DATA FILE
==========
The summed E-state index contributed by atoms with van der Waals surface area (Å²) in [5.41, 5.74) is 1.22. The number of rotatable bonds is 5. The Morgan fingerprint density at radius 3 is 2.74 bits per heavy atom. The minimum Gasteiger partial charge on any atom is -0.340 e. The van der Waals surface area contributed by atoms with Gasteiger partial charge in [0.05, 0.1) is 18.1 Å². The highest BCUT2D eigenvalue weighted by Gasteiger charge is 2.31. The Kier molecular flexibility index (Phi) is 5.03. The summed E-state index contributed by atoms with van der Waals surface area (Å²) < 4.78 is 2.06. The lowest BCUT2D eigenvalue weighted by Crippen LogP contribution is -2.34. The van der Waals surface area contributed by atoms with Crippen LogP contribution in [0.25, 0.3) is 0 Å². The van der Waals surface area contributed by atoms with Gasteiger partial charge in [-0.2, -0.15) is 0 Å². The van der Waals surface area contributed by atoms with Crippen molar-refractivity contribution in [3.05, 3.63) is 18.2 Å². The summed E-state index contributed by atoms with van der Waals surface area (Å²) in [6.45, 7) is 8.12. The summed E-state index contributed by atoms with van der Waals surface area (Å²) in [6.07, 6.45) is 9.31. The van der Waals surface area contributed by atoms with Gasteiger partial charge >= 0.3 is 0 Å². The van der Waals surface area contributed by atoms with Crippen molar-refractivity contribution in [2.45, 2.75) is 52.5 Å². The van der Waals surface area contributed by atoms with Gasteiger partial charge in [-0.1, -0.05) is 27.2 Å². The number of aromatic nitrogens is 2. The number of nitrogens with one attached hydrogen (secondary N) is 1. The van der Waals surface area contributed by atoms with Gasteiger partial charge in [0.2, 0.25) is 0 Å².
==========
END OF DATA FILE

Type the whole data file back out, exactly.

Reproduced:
The summed E-state index contributed by atoms with van der Waals surface area (Å²) in [5.41, 5.74) is 1.22. The number of rotatable bonds is 5. The Morgan fingerprint density at radius 3 is 2.74 bits per heavy atom. The minimum Gasteiger partial charge on any atom is -0.340 e. The van der Waals surface area contributed by atoms with Gasteiger partial charge in [0.05, 0.1) is 18.1 Å². The highest BCUT2D eigenvalue weighted by Gasteiger charge is 2.31. The Kier molecular flexibility index (Phi) is 5.03. The summed E-state index contributed by atoms with van der Waals surface area (Å²) < 4.78 is 2.06. The lowest BCUT2D eigenvalue weighted by Crippen LogP contribution is -2.34. The van der Waals surface area contributed by atoms with Crippen LogP contribution in [0.25, 0.3) is 0 Å². The van der Waals surface area contributed by atoms with Gasteiger partial charge in [-0.2, -0.15) is 0 Å². The van der Waals surface area contributed by atoms with Crippen molar-refractivity contribution in [3.05, 3.63) is 18.2 Å². The summed E-state index contributed by atoms with van der Waals surface area (Å²) in [6.45, 7) is 8.12. The summed E-state index contributed by atoms with van der Waals surface area (Å²) in [6.07, 6.45) is 9.31. The van der Waals surface area contributed by atoms with Gasteiger partial charge >= 0.3 is 0 Å². The van der Waals surface area contributed by atoms with Crippen molar-refractivity contribution in [2.45, 2.75) is 52.5 Å². The van der Waals surface area contributed by atoms with Gasteiger partial charge in [-0.1, -0.05) is 27.2 Å². The number of aromatic nitrogens is 2. The number of nitrogens with one attached hydrogen (secondary N) is 1. The van der Waals surface area contributed by atoms with Gasteiger partial charge in [0.2, 0.25) is 0 Å².